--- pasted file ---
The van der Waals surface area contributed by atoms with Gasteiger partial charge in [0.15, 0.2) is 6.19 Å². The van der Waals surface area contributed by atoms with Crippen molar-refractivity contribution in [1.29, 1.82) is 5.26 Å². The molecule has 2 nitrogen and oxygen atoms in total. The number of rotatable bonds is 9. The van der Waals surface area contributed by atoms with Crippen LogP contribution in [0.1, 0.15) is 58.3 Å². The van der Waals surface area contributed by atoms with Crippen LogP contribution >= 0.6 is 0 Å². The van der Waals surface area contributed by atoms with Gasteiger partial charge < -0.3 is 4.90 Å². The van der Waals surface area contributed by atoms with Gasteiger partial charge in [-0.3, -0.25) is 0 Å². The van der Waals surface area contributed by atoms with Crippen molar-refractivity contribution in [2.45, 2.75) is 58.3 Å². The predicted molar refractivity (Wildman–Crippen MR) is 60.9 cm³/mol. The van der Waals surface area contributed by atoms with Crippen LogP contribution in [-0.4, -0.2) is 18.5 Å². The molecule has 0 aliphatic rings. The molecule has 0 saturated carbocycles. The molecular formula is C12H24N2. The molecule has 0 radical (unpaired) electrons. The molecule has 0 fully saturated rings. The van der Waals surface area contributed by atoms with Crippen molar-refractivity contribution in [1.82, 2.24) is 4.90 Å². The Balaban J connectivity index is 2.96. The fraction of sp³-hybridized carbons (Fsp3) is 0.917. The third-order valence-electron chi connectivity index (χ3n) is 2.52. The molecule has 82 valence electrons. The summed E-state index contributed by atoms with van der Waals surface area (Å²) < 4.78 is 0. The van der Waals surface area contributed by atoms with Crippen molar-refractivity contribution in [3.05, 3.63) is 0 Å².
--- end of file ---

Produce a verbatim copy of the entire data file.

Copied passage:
The van der Waals surface area contributed by atoms with Gasteiger partial charge in [0.15, 0.2) is 6.19 Å². The van der Waals surface area contributed by atoms with Crippen molar-refractivity contribution in [1.29, 1.82) is 5.26 Å². The molecule has 2 nitrogen and oxygen atoms in total. The number of rotatable bonds is 9. The van der Waals surface area contributed by atoms with Crippen LogP contribution in [0.1, 0.15) is 58.3 Å². The van der Waals surface area contributed by atoms with Crippen LogP contribution >= 0.6 is 0 Å². The van der Waals surface area contributed by atoms with Gasteiger partial charge < -0.3 is 4.90 Å². The van der Waals surface area contributed by atoms with Gasteiger partial charge in [-0.3, -0.25) is 0 Å². The van der Waals surface area contributed by atoms with Crippen molar-refractivity contribution in [2.45, 2.75) is 58.3 Å². The predicted molar refractivity (Wildman–Crippen MR) is 60.9 cm³/mol. The van der Waals surface area contributed by atoms with Crippen LogP contribution in [-0.4, -0.2) is 18.5 Å². The molecule has 0 aliphatic rings. The molecule has 0 saturated carbocycles. The molecular formula is C12H24N2. The molecule has 0 radical (unpaired) electrons. The molecule has 0 fully saturated rings. The van der Waals surface area contributed by atoms with Crippen molar-refractivity contribution in [1.82, 2.24) is 4.90 Å². The Balaban J connectivity index is 2.96. The fraction of sp³-hybridized carbons (Fsp3) is 0.917. The third-order valence-electron chi connectivity index (χ3n) is 2.52. The molecule has 82 valence electrons. The summed E-state index contributed by atoms with van der Waals surface area (Å²) < 4.78 is 0. The van der Waals surface area contributed by atoms with Crippen molar-refractivity contribution in [3.05, 3.63) is 0 Å².